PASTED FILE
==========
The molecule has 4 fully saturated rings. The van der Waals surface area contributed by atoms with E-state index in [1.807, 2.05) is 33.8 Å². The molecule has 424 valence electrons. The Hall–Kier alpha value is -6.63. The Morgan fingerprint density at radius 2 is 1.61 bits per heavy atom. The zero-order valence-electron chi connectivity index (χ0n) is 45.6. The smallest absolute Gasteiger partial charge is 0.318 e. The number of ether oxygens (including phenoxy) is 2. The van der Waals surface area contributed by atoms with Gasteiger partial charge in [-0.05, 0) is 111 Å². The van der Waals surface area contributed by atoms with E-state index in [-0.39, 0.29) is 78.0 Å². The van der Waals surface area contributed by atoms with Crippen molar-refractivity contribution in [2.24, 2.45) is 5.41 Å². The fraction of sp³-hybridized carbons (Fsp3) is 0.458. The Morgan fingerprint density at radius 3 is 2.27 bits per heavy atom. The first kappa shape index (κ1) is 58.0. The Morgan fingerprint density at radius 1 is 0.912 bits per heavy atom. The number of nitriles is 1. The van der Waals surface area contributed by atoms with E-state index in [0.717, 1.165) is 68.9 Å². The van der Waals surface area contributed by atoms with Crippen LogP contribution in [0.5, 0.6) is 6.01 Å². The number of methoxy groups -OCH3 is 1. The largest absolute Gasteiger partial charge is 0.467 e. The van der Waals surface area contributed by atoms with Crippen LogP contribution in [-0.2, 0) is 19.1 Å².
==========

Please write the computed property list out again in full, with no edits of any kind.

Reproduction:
The molecule has 4 fully saturated rings. The van der Waals surface area contributed by atoms with E-state index in [1.807, 2.05) is 33.8 Å². The molecule has 424 valence electrons. The Hall–Kier alpha value is -6.63. The Morgan fingerprint density at radius 2 is 1.61 bits per heavy atom. The zero-order valence-electron chi connectivity index (χ0n) is 45.6. The smallest absolute Gasteiger partial charge is 0.318 e. The number of ether oxygens (including phenoxy) is 2. The van der Waals surface area contributed by atoms with Gasteiger partial charge in [-0.05, 0) is 111 Å². The van der Waals surface area contributed by atoms with E-state index in [-0.39, 0.29) is 78.0 Å². The van der Waals surface area contributed by atoms with Crippen molar-refractivity contribution in [2.24, 2.45) is 5.41 Å². The fraction of sp³-hybridized carbons (Fsp3) is 0.458. The Morgan fingerprint density at radius 3 is 2.27 bits per heavy atom. The first kappa shape index (κ1) is 58.0. The Morgan fingerprint density at radius 1 is 0.912 bits per heavy atom. The number of nitriles is 1. The van der Waals surface area contributed by atoms with E-state index in [0.717, 1.165) is 68.9 Å². The van der Waals surface area contributed by atoms with Crippen LogP contribution in [0.5, 0.6) is 6.01 Å². The number of methoxy groups -OCH3 is 1. The largest absolute Gasteiger partial charge is 0.467 e. The van der Waals surface area contributed by atoms with Crippen LogP contribution in [-0.2, 0) is 19.1 Å².